By Charlotte Latvala
No doubt you come in contact with kids (i.e. “anyone younger than me”) every day.
Who are they? Co-workers, Starbucks baristas, the smartly-dressed youngster who’s appraising your house for a re-fi. Suddenly, the world is filled with baby adults who look like they wandered off a Disney Channel sitcom.
How do you converse with them, these pink-haired entry-level youngsters? Here are your options:
- Act like one of them. You know what YouTube is. You like Sam Smith. “We have a lot in common,” you’re thinking. “They’re just younger, slimmer versions of me!” Well, the sad truth is that to a twentysomething person, you are either a) invisible or b) Bizarre Old Person at Work. (Think Creed from “The Office.”) Better options might be:
- Treat them like fascinating alien specimens. Examine their tattoos and ask for a detailed explanation of their meaning. Poke at their gauges and wonder aloud how they could do that to their earlobes. Bonus: Ask them what body part you should get pierced.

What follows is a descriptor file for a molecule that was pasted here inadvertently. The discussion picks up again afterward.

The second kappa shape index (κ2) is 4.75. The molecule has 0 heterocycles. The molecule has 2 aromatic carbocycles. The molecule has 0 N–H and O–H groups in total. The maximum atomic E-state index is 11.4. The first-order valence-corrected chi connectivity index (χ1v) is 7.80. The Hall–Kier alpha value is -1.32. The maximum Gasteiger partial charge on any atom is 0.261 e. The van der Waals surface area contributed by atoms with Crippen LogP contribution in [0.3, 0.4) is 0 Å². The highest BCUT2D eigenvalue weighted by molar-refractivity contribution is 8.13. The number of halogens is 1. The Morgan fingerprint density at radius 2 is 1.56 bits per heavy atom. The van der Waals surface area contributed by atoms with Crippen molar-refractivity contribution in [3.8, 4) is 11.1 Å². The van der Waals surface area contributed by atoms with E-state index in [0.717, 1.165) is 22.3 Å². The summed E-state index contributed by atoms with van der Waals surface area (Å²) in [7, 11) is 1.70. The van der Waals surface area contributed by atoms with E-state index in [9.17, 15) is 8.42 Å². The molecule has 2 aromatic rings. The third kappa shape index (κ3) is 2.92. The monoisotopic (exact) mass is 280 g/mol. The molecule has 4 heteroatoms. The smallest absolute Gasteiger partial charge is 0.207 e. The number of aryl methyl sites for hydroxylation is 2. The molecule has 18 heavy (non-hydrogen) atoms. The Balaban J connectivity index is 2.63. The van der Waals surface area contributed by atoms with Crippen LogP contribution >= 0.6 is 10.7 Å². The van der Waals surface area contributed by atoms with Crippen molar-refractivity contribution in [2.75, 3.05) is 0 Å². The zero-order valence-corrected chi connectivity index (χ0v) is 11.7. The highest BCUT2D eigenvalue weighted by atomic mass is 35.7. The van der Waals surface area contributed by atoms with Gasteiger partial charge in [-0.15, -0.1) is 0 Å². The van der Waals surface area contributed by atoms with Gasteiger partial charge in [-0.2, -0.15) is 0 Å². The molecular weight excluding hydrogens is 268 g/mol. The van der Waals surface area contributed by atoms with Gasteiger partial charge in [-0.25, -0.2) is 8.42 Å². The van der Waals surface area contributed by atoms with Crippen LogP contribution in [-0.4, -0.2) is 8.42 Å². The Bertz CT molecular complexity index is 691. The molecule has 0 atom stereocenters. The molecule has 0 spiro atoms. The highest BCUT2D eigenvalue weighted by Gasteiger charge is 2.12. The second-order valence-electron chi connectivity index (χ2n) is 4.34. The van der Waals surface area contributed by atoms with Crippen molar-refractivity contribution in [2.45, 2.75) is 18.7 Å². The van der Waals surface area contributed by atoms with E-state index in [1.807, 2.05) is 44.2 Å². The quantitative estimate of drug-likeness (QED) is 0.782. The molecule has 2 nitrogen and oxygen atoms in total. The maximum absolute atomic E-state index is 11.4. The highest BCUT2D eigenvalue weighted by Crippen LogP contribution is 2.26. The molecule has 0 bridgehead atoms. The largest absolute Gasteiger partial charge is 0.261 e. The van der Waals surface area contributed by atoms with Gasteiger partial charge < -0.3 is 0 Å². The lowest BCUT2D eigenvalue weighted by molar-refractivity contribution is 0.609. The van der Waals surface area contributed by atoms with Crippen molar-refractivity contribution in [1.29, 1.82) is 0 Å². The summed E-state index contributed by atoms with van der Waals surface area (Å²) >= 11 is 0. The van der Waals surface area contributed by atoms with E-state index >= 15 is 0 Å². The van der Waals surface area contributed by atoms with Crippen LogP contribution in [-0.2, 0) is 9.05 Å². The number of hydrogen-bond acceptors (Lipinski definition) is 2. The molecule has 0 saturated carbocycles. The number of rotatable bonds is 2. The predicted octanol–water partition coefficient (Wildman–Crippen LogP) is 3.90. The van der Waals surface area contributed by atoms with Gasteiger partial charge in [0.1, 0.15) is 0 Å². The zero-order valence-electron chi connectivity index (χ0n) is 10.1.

- Be a fountain of tough-love advice. Perfect your gruff tone with nuggets like: “Grow up.” “Life’s not fair.” “We didn’t have that option when I was your age.”
- Relish the fact that they have no idea how old you are. Imply firsthand knowledge of historical events, becoming increasingly outlandish as you go on. (“When we marched at Selma….” “Do you know what it felt like to storm the beach at Normandy?” or “Let me tell you about Joan of Arc….”)
- Likewise, pretend you don’t know how old they are. Ask your twenty-something co-worker if she’s going to the prom this year, or getting ready to take the SAT.
- Confuse them by using teenage slang. Refer to your spouse as “bae.” Startle your bank teller by saying her counting skills are “on fleek.” If a Chipotle worker didn’t hear your order correctly, loudly shout “Don’t be a hater, man – I said black beans.”
- Play up your infirmities. Kids like to feel helpful. Don’t be afraid to ask them to carry bulky packages, hang heavy things in your house, or build a new shed in your backyard. It’s important for every generation to learn how to give. And eventually, to take.
- If you want to thin out the crowd at any social event, launch into a long story about a) buying your first home b) having kids, or c) what you’re planning to do when you retire. Any of these topics will clear the room faster than a stink bomb, and you can have all the margaritas to yourself.